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America's Billion-Dollar Half-Muslin Cyborg President

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  • Barack Obama raised $750 million in a little over 21 months, which means he won't qualify as "the first billion-dollar President" until he runs for re-election. (By 2012, rampant hyperinflation will mean that a billion dollars will buy you a candy bar.) [ABC News]
  • Big Three auto executives made no progress yesterday pleading their case for a bailout with recalcitrant Senators. Maybe they'll have better luck today with the House. [Washington Post]
  • Canadian Prime Minister Stephen Harper has shut down Parliament, which makes him a despot and also a huge dick. [International Herald-Tribune]
  • Happiness is a disease ... and, like tuberculosis, you tend to get it from people in close geographic proximity to you. [Los Angeles Times]
  • Retailers who didn't offer crazy discounts in November saw the worst sales figures in decades. And retailers who did offer big price reductions kept sales volumes barely afloat, but at the expense of their profit margins. [New York Times]
  • Tom Daschle wants you to hold a "holiday health care party" and discuss over egg nog and gingerbread cookies how we are all doomed to starvation or diabetes or both. [Wall Street Journal]
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It started with them damn hats. (Image: Wikimedia Commons)

A guest post by "Knitsy McPurlson," which we suspect is not a real name.

Yr Wonkette is not the only website run by brilliant peoples unafraid to poke people with sharp, pointy sticks. Ravelry.com – a website for knitters, crocheters, and other folks interested in textiles and fiber arts – is poking people with knitting needles, which are very sharp indeed.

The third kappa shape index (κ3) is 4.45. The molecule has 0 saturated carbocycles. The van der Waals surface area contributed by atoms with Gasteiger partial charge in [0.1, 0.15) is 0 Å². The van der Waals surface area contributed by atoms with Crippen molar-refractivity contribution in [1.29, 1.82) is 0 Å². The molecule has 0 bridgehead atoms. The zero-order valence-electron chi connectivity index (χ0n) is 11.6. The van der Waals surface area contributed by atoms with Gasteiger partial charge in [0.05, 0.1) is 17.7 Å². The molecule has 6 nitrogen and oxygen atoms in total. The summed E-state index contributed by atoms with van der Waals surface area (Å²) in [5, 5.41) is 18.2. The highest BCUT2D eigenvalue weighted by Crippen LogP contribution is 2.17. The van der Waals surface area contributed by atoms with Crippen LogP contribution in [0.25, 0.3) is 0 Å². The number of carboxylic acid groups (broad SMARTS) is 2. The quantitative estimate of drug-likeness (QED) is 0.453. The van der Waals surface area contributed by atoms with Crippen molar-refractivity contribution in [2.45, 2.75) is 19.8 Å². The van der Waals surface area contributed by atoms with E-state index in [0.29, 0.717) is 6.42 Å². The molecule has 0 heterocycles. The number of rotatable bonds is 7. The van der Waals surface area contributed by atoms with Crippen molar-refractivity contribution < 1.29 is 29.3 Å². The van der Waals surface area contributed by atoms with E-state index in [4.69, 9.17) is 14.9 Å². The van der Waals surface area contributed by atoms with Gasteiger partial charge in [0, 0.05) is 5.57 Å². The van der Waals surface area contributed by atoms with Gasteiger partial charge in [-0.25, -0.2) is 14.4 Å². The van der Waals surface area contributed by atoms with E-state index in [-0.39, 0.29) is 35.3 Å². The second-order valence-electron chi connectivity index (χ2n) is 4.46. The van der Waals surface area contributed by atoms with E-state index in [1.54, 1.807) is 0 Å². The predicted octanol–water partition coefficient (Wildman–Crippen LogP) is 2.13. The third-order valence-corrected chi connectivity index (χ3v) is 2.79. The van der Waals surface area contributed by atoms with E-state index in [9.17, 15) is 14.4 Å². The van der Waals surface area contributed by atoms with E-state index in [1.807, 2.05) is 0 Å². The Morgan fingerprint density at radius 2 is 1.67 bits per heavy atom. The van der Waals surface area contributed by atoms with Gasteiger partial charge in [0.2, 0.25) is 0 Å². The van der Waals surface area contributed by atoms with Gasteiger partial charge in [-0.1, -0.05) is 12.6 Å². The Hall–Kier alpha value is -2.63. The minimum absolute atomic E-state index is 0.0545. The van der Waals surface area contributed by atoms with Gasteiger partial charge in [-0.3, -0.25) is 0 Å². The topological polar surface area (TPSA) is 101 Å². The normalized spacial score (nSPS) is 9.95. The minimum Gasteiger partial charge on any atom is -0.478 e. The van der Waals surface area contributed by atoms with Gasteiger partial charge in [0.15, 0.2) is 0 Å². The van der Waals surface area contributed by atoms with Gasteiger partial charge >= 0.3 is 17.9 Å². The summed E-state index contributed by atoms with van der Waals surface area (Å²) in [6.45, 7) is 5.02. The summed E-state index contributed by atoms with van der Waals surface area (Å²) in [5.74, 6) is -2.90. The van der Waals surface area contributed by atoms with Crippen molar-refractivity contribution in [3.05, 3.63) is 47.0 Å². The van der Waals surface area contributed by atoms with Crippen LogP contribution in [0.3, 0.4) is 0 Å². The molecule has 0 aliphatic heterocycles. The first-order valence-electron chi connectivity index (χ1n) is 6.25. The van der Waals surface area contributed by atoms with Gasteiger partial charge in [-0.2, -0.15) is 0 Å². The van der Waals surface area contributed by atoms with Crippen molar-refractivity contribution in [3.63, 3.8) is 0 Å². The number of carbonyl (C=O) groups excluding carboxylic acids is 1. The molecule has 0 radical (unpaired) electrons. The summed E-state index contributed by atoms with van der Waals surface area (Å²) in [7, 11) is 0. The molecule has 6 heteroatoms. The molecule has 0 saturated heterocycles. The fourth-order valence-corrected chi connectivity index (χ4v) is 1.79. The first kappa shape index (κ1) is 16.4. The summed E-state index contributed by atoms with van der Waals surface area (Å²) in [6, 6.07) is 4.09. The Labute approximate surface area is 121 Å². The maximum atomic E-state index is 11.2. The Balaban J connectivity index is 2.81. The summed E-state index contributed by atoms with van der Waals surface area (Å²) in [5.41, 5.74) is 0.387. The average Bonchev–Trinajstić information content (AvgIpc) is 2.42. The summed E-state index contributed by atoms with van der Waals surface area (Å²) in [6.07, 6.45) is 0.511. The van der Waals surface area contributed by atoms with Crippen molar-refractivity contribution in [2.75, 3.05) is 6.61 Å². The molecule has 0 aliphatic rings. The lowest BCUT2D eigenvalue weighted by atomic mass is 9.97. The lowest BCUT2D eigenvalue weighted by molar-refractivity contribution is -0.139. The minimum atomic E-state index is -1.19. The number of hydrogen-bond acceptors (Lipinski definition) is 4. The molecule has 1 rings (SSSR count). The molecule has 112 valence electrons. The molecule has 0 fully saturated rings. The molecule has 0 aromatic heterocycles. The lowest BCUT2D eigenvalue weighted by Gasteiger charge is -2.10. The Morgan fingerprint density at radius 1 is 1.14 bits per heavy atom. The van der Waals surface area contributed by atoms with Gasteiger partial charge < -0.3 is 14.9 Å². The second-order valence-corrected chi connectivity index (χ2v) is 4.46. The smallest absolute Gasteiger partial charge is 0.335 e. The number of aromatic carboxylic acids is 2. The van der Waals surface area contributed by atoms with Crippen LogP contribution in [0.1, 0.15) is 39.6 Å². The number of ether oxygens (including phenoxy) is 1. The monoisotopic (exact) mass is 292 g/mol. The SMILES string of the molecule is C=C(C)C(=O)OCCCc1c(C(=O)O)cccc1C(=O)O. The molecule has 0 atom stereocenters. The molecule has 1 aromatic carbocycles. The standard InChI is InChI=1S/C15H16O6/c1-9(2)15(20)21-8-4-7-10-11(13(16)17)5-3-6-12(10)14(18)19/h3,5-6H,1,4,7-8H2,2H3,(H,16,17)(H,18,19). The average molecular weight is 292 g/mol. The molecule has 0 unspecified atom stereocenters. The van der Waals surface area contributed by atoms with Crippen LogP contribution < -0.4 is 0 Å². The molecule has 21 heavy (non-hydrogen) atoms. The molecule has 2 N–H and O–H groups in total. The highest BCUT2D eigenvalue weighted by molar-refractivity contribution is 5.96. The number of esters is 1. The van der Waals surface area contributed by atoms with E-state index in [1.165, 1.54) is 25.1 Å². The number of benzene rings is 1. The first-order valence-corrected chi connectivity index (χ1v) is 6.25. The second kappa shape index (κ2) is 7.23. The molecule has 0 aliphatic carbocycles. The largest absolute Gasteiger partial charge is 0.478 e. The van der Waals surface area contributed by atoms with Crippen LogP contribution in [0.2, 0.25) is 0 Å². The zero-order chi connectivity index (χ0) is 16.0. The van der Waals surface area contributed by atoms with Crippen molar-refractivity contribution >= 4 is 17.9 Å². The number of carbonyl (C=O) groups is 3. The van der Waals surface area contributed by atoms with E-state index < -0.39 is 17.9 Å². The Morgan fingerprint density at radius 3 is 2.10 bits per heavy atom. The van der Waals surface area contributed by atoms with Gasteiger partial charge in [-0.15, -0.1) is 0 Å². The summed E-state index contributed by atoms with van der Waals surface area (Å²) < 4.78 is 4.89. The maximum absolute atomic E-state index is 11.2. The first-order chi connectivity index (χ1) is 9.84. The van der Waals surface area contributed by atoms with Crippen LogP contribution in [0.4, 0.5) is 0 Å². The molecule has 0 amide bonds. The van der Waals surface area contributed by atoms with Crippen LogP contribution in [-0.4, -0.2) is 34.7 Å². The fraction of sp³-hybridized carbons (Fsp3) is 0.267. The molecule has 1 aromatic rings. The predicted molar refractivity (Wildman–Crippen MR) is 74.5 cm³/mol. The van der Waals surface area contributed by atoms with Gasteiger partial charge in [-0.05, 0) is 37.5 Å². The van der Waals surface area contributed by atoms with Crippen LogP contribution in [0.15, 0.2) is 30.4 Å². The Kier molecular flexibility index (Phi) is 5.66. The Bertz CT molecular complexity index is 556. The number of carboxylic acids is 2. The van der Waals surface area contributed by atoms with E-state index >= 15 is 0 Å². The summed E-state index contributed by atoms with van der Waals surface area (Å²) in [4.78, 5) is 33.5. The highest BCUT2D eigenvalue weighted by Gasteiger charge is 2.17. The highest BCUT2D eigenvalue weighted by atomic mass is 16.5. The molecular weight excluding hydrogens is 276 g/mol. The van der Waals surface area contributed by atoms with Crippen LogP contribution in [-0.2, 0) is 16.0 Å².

This past weekend, Ravelry.com's founders showed the world how easy it is to de-platform white nationalists and racists when they banned all "support of Donald Trump and his administration" from their website, concluding they "cannot provide a space that is inclusive of all and also allow support for open white supremacy." Seems like people smart enough to decode a knitting pattern are also smart enough to decode Trump's not-so-hidden message of racism and white nationalism.

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One day, God willing, my grandchildren will click open their history textbooks and read about the Central American migrant internment camps. They'll learn about sick kids, locked in cages, kept hungry and dirty and cold for weeks on end, and they'll be horrified.

"Bubbie," they'll say, "how could this happen in America? How could there be toddlers sleeping on the ground without blankets, without soap or toothbrushes to clean themselves?"

"I don't know. I wish I had done more. I'm ashamed," I'll say. We will all have to answer for this atrocity. But some of us will have to answer more than others. Not just the archvillains like Stephen Miller and John Kelly, but the people who kept right on doing their jobs, even as those jobs morphed into defending concentration camps.

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